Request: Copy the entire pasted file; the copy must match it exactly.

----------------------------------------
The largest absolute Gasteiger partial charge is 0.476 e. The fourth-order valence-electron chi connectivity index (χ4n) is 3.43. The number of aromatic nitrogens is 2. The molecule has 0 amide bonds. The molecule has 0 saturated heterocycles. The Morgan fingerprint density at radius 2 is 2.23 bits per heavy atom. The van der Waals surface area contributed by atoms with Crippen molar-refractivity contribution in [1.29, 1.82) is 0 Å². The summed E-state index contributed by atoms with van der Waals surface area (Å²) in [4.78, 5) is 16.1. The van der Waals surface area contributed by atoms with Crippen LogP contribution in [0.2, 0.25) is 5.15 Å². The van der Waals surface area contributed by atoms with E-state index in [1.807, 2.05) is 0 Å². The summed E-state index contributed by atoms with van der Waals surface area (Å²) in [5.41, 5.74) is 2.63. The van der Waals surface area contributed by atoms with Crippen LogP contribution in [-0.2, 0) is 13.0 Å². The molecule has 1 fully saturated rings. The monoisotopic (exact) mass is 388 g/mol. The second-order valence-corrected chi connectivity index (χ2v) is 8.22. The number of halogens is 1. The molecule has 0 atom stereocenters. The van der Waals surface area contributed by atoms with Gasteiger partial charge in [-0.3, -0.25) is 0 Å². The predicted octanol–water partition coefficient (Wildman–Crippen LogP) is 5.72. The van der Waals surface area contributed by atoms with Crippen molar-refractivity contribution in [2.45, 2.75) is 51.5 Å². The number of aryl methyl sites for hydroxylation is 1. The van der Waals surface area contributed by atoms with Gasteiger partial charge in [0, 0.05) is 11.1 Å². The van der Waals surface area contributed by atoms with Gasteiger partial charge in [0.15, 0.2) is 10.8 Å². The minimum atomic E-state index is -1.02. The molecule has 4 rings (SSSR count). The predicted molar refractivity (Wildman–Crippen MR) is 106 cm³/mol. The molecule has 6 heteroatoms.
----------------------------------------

The largest absolute Gasteiger partial charge is 0.476 e. The fourth-order valence-electron chi connectivity index (χ4n) is 3.43. The number of aromatic nitrogens is 2. The molecule has 0 amide bonds. The molecule has 0 saturated heterocycles. The Morgan fingerprint density at radius 2 is 2.23 bits per heavy atom. The van der Waals surface area contributed by atoms with Crippen molar-refractivity contribution in [1.29, 1.82) is 0 Å². The summed E-state index contributed by atoms with van der Waals surface area (Å²) in [4.78, 5) is 16.1. The van der Waals surface area contributed by atoms with Crippen LogP contribution in [0.2, 0.25) is 5.15 Å². The van der Waals surface area contributed by atoms with E-state index in [1.807, 2.05) is 0 Å². The summed E-state index contributed by atoms with van der Waals surface area (Å²) in [5.41, 5.74) is 2.63. The van der Waals surface area contributed by atoms with Crippen LogP contribution in [-0.2, 0) is 13.0 Å². The molecule has 1 fully saturated rings. The monoisotopic (exact) mass is 388 g/mol. The second-order valence-corrected chi connectivity index (χ2v) is 8.22. The number of halogens is 1. The molecule has 0 atom stereocenters. The van der Waals surface area contributed by atoms with Gasteiger partial charge in [-0.3, -0.25) is 0 Å². The predicted octanol–water partition coefficient (Wildman–Crippen LogP) is 5.72. The van der Waals surface area contributed by atoms with Crippen molar-refractivity contribution in [2.45, 2.75) is 51.5 Å². The number of aryl methyl sites for hydroxylation is 1. The van der Waals surface area contributed by atoms with Gasteiger partial charge in [0, 0.05) is 11.1 Å². The van der Waals surface area contributed by atoms with Gasteiger partial charge in [0.15, 0.2) is 10.8 Å². The minimum atomic E-state index is -1.02. The molecule has 4 rings (SSSR count). The predicted molar refractivity (Wildman–Crippen MR) is 106 cm³/mol. The molecule has 6 heteroatoms.